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Showing up is over half the battle

The Subtle Art of Showing up

The bar for basic success is much lower than we think

Years ago I watched Hardball with Keanu Reeves and one scene has rolled around in the back of my mind ever since. I don’t remember the whole plot of the movie but he is coaching an inner-city baseball team and this is a talk he gave to his team.

“I want you guys to take a good look at yourselves and feel proud. We made it here. We’re here. What I’ve learned from you is that really one of the most important things in life is showing up. I’m blown away by your ability to show up through everything that’s gone on. The league never wanted you to play this game, but you showed up.”

Showing up? It is such a basic and simple thing. I kept wondering if that really is “one of the most important things in life”? As I look back at my life and I watch the lives of others, it has become clear to me how that basic act affords so much. For me, my biggest personal example is my education. I have a Master's in Computer Science. If you really know me, you would know I shouldn’t have that degree. I’m not that technical of a person, I don’t see myself as a math person. I have a Bachelor's in Elementary Education and was two classes short of a Bachelor’s in Psychology. With my Master’s in Computer Science, I have a minor in Psychology. The humanities are what drives and inspire me. I respect technology, but it doesn’t drive me.

So, why did I get a Computer Science degree? I was teaching school in the early 1990s. Computers were just starting to come into the classroom and the software was awful. I saw the potential for educational games, grade books, lesson plans, etc. I saw that technology was the future of education and decided to learn about computers and be part of the growth of technology in education. For five years I showed up. I worked full time, the night shift at Advanced Micro Devices from 7 PM to 7 AM, and took classes part-time. It was an hour's drive to work, an hour's drive to school, and an hour's drive back home. But I showed up to work, I showed up to school, and I showed up for my family.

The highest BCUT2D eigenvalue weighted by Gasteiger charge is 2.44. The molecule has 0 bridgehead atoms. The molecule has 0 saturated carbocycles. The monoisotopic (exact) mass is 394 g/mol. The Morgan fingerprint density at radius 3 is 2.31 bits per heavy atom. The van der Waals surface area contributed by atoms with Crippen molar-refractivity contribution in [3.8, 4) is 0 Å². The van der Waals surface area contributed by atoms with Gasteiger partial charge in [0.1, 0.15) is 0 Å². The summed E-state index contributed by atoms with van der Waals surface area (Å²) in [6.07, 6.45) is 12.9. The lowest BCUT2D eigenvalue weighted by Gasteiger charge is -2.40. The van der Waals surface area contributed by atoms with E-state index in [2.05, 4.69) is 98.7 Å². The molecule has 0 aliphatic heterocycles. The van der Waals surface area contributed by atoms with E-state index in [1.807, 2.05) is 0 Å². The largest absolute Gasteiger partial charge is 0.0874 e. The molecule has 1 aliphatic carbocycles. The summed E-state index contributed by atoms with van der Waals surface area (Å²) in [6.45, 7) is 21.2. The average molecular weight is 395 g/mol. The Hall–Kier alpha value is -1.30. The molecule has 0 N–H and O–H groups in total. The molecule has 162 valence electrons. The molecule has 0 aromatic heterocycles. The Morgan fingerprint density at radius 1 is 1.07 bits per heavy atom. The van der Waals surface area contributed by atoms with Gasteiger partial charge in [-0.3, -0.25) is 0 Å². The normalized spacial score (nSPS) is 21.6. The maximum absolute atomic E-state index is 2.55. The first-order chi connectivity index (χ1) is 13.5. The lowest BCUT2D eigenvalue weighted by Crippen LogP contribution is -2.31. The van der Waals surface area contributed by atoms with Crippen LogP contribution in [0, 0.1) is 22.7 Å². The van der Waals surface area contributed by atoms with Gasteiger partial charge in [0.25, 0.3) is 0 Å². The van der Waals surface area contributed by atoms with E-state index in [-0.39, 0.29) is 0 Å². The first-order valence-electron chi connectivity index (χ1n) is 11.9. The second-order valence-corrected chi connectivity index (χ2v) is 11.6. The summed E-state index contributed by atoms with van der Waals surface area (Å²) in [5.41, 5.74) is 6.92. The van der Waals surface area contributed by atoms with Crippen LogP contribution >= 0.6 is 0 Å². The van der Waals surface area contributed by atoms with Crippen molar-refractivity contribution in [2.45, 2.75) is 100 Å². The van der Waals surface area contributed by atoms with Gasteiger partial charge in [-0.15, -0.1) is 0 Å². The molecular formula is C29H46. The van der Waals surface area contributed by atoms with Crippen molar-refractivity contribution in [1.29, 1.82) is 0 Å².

I remember very clearly walking with my wife one night and telling her I should quit. I was taking classes like Algorithms Design and Analysis, Design of Program Languages, Artificial Intelligence, Discrete Mathematics, Operations Research. I had a Bachelor’s in Elementary Education and was in no way prepared for the courses I was taking. I was in over my head and very stressed out. But I didn’t quit and I kept showing up. One of the classmates in Artificial Intelligence would have study sessions. She lived an hour away but I showed up. Ends up she didn’t need to study, all of the material in the course made perfect sense to her and she explained it to all of the class members who showed up. My showing up to her sessions was why I passed that course in Artificial Intelligence.

In another class, I studied and studied and still failed the tests. I was walking in the same direction as my professor one day and was talking to her. I said, “I’m sorry I’m not doing better in your class. I’m really trying.” She looked at me and said, “I wanted to talk to you about that. You’ll do okay.” I got a B in the course. It was a gift from her for showing up.